Quite a rush
Two university-affiliated literary magazines showcase Springfield talent
Some college literary magazines exist primarily to publish the scribblings of a group of friends. I edited — OK, perpetrated — a couple of them back in the day. Then there are those with higher goals. SCOPE, published by the Southern Illinois University School of Medicine, is in its 15th year (go to www.siumed.edu/oec/SCOPE/index.htm to see all issues) and accepts work from the community as well as students, faculty, and alumni. Topics may be general or related to health care. Of course, it's the medical that fascinates: Doctors peer at us patients so intently — what are they seeing? How do they feel about us bags of flesh and fluid?
Jan Presley's poem "You Speak of Med School Cadavers" treads the line between life and death and finding the tear-stained humor of mortality. Bad poetry clunks and thuds. Good verse pleases. Great works twist your heart around in your body and change your eyes so they never again see in quite the same way. My face was thoroughly wet by the time I finished reading this poem.
In SCOPE, doctors grieve over patients, pets, and even idealism lost
(as in Dr. Marc Tumerman's "Detachment"). In
"Upsurge," Amber May celebrates birth from a baby's point
of view. "All Hallow's Eve," a prose piece by Fawn
Hoener, describes a costume party and dance in the mental ward. She
finishes with "The Activities Director is either oblivious or
inspired. I can't decide."
Springfield College-Benedictine University and WUIS/WIPA's new Quiddity International Literary Journal has high aspirations, and its premiere issue bodes well for achieving a global reach. At 169 perfect-bound pages, it's a hefty presence. Editor Joanna Beth Tweedy offers interviews in the first issue with such heavyweights as Illinois poet laureate Kevin Stein and Nigerian author J.O.J. Nwachukwu-Agbada. The half-dozen black-and-white photographs are by Jim Hill, who has worked with Ansel Adams. Contributor bios range from first-ever publication to more than 300, and the list leans to MFAs, academics, and multiple-award winners.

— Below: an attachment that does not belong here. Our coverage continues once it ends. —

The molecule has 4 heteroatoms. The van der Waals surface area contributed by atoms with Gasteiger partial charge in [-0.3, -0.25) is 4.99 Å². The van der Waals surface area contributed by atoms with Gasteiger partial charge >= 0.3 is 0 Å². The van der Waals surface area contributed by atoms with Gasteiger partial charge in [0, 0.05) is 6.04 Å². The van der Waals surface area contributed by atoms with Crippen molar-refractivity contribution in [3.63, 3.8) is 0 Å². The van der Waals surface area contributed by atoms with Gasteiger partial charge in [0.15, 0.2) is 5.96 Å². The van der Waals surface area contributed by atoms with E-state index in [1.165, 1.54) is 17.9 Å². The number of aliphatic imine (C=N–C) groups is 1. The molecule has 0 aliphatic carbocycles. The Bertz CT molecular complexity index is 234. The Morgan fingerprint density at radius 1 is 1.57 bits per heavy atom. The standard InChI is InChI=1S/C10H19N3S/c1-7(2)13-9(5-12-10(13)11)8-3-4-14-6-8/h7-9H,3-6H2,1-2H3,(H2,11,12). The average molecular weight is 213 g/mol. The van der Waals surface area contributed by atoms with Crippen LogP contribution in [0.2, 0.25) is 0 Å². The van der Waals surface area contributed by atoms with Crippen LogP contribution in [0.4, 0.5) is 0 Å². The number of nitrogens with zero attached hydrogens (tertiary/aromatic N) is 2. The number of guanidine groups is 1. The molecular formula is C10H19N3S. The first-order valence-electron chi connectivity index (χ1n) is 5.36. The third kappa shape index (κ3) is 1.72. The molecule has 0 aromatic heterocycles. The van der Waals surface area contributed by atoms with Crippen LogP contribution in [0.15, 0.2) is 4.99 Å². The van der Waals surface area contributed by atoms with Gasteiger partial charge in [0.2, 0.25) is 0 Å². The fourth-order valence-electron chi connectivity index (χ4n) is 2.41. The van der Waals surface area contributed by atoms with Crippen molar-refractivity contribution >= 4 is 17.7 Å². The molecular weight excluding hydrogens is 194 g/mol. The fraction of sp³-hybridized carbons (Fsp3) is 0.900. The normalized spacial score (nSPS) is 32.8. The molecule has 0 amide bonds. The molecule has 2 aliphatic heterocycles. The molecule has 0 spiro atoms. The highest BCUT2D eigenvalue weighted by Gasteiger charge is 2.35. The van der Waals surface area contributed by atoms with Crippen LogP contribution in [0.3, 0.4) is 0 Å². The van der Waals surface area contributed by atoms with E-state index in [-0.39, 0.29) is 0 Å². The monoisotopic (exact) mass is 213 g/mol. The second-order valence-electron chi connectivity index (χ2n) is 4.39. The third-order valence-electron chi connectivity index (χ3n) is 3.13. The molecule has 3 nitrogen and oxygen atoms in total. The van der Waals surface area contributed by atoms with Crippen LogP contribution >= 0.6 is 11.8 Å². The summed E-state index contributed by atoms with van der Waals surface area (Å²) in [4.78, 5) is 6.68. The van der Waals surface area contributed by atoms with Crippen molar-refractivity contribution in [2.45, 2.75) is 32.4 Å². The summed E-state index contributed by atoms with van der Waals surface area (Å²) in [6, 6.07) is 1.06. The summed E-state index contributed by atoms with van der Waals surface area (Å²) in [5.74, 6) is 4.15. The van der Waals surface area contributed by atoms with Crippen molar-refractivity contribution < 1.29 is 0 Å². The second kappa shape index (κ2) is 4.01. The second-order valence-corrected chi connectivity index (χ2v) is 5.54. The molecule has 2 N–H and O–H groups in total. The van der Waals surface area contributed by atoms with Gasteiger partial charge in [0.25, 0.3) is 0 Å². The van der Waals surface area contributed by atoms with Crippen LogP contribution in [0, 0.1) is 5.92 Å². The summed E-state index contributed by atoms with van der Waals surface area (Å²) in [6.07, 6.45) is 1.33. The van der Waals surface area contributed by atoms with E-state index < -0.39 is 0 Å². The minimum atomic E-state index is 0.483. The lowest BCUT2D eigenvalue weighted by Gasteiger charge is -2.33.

For me, the juicy part is Quiddity's first-Wednesday-of-the-month radio programs, with themes such as wellness, war, and the truth behind historical figures. Tweedy, the host, leads conversations with writers, then introduces the readings of various works by their authors. This brings the print up from the page and into the ear, adding a wonderfully human dimension. Missed them? No problem — you can listen to past shows, beginning with May 2008, at www.wuis.org/Quiddity/ and also hear authors read at www.sci.edu/quiddity/issue01-1.html. The journal appears twice a year, and Issue 1.2 will be Abraham Lincoln's "Better Angels." Submissions for that issue are being accepted until Aug. 8.
Essays and fiction are good, but I've got to agree with Jasper Fforde, who wrote in the Thursday Next series that "poetry heads straight for the limbic system. It's the crack cocaine of the literary world." Both SCOPE and Quiddity provide a quite a rush!
Lola L. Lucas is the author of At Home in the Park: Loving a Neighborhood Back to Life, about Springfield in general and Enos Park in particular. Her poetry has appeared in Watermarks,
Vintage Visions, Post Mortem Musings,
The Alchemist Review, and Illinois Times.